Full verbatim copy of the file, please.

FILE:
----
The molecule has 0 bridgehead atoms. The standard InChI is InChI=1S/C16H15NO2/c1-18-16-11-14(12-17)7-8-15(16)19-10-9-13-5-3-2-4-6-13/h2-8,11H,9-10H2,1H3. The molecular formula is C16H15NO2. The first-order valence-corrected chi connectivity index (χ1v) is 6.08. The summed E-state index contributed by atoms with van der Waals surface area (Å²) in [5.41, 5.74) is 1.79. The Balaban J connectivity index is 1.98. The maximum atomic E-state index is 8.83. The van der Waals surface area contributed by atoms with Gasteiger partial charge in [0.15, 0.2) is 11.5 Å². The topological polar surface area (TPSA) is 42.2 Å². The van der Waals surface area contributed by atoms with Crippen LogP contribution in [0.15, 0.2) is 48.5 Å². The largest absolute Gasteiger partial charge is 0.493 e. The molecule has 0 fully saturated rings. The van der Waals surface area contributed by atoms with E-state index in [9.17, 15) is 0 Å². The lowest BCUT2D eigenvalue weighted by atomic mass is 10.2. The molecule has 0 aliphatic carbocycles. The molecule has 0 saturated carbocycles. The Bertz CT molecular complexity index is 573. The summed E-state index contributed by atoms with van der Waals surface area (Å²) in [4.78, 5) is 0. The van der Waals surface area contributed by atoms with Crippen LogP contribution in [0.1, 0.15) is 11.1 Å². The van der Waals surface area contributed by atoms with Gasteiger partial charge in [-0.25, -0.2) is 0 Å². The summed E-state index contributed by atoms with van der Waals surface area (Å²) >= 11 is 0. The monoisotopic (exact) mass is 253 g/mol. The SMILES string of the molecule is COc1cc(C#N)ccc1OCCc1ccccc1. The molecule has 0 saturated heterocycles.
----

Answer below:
The molecule has 0 bridgehead atoms. The standard InChI is InChI=1S/C16H15NO2/c1-18-16-11-14(12-17)7-8-15(16)19-10-9-13-5-3-2-4-6-13/h2-8,11H,9-10H2,1H3. The molecular formula is C16H15NO2. The first-order valence-corrected chi connectivity index (χ1v) is 6.08. The summed E-state index contributed by atoms with van der Waals surface area (Å²) in [5.41, 5.74) is 1.79. The Balaban J connectivity index is 1.98. The maximum atomic E-state index is 8.83. The van der Waals surface area contributed by atoms with Gasteiger partial charge in [0.15, 0.2) is 11.5 Å². The topological polar surface area (TPSA) is 42.2 Å². The van der Waals surface area contributed by atoms with Crippen LogP contribution in [0.15, 0.2) is 48.5 Å². The largest absolute Gasteiger partial charge is 0.493 e. The molecule has 0 fully saturated rings. The van der Waals surface area contributed by atoms with E-state index in [9.17, 15) is 0 Å². The lowest BCUT2D eigenvalue weighted by atomic mass is 10.2. The molecule has 0 aliphatic carbocycles. The molecule has 0 saturated carbocycles. The Bertz CT molecular complexity index is 573. The summed E-state index contributed by atoms with van der Waals surface area (Å²) in [4.78, 5) is 0. The van der Waals surface area contributed by atoms with Crippen LogP contribution in [0.1, 0.15) is 11.1 Å². The van der Waals surface area contributed by atoms with Gasteiger partial charge in [-0.25, -0.2) is 0 Å². The summed E-state index contributed by atoms with van der Waals surface area (Å²) >= 11 is 0. The monoisotopic (exact) mass is 253 g/mol. The SMILES string of the molecule is COc1cc(C#N)ccc1OCCc1ccccc1. The molecule has 0 saturated heterocycles.